Encyclopædia Britannica, Ninth Edition/Demetrius Phalereus

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For works with similar titles, see Encyclopædia Britannica, Ninth Edition/Demetrius.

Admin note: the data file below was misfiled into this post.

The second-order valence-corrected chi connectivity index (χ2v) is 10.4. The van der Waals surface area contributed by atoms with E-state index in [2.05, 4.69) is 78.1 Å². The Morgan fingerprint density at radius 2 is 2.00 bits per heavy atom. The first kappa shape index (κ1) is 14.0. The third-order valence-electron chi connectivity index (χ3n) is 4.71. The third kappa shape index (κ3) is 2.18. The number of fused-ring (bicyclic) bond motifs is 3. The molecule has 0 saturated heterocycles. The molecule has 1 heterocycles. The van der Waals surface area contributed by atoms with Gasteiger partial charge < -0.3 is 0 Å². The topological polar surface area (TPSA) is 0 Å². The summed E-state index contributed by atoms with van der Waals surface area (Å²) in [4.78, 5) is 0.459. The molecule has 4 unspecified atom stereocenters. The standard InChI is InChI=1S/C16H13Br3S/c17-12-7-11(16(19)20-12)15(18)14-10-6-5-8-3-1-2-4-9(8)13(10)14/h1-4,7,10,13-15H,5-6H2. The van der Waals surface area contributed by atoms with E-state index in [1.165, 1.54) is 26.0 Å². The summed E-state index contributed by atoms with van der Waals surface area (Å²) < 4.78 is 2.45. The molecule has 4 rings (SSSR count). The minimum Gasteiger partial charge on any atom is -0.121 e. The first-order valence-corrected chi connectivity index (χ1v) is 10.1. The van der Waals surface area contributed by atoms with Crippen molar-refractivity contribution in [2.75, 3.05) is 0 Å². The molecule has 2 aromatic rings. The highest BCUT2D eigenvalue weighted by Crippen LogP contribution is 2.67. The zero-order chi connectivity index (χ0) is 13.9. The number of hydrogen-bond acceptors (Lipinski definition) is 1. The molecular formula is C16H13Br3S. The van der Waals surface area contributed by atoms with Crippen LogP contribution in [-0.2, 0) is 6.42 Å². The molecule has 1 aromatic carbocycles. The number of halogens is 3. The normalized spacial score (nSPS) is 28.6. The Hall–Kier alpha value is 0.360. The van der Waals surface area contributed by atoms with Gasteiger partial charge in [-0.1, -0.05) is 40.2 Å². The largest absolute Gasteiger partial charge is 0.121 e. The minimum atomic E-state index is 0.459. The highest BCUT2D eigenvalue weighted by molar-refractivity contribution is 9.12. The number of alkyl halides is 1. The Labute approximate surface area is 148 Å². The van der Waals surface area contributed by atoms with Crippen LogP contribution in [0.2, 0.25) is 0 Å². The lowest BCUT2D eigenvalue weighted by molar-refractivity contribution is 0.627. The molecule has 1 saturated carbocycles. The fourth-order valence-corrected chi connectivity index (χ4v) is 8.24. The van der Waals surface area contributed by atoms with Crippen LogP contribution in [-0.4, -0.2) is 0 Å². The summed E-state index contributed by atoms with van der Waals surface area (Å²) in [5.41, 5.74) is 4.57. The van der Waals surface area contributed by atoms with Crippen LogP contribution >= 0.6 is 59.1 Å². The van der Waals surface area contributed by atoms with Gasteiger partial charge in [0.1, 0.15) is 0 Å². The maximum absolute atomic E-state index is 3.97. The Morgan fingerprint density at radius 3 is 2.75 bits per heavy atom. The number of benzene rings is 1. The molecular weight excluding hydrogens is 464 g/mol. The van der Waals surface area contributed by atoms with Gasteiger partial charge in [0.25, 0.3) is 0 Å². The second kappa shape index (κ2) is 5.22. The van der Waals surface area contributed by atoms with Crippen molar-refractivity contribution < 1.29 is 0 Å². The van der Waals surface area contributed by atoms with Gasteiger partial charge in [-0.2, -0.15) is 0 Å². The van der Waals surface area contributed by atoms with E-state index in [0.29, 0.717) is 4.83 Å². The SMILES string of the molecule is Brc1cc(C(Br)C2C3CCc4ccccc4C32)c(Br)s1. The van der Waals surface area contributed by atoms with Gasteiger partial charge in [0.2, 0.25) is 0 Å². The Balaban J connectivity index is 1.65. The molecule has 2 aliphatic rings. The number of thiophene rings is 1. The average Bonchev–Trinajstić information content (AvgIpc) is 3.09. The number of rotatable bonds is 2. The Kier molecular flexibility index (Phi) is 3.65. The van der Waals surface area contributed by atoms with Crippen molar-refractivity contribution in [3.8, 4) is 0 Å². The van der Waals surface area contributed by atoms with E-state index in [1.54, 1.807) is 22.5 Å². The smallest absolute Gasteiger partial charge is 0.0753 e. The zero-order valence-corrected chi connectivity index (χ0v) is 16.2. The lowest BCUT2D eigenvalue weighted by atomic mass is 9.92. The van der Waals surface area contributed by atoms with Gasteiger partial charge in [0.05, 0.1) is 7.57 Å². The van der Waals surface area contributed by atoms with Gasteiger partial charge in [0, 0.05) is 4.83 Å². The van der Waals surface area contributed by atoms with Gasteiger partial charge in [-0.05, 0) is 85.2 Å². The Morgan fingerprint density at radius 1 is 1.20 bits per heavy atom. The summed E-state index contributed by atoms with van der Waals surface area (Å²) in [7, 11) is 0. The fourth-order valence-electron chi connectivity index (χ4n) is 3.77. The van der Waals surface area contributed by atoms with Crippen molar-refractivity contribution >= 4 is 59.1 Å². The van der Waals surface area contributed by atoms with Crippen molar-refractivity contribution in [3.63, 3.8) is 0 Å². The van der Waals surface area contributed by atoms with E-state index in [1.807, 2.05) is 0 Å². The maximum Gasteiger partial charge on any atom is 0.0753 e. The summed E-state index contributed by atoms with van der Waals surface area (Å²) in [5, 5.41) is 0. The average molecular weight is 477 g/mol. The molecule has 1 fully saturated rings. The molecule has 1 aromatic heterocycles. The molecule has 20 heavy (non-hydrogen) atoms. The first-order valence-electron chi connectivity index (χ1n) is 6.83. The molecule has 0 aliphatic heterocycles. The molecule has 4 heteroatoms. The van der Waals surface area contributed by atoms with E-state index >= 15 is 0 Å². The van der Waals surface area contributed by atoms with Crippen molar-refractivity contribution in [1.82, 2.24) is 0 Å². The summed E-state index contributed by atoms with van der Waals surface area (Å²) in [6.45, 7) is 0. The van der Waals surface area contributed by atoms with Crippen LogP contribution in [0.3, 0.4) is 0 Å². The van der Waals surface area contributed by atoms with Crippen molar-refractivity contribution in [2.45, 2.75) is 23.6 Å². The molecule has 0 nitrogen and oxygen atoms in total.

DEMETRIUS, an orator and Peripatetic philosopher, surnamed Phalereus, from the Attic demos of Phalerus, where he was born. He was the son of a poor man named Phanostratus, and was a scholar of Theophrastus. He governed the city of Athens as representative of Cassander for ten years, and 360 statues were erected to his honour. On the restoration of the old democracy by Demetrius Poliorcetes, he was obliged to leave the city, and escaped into Egypt, where he was protected by Ptolemy Lagus. This king, it is said, having asked his advice concerning the succession of his children to the throne, was advised by Demetrius to leave his crown to the children of Eurydice, rather than to Philadelphus, the son of Berenice. This displeased Philadelphus so much, that when his father died he banished Demetrius; and the unfortunate exile put an end to his life by the poison of an asp (282 B.C.) Demetrius composed more works in prose and verse than any other Peripatetic of his time. His writings treated principally of poetry, history, politics, rhetoric, and accounts of embassies; but none are extant. The treatise Περἱ ἑρμηνεἱας, which is often ascribed to him, is probably the work of a later Alexandrian of the same name.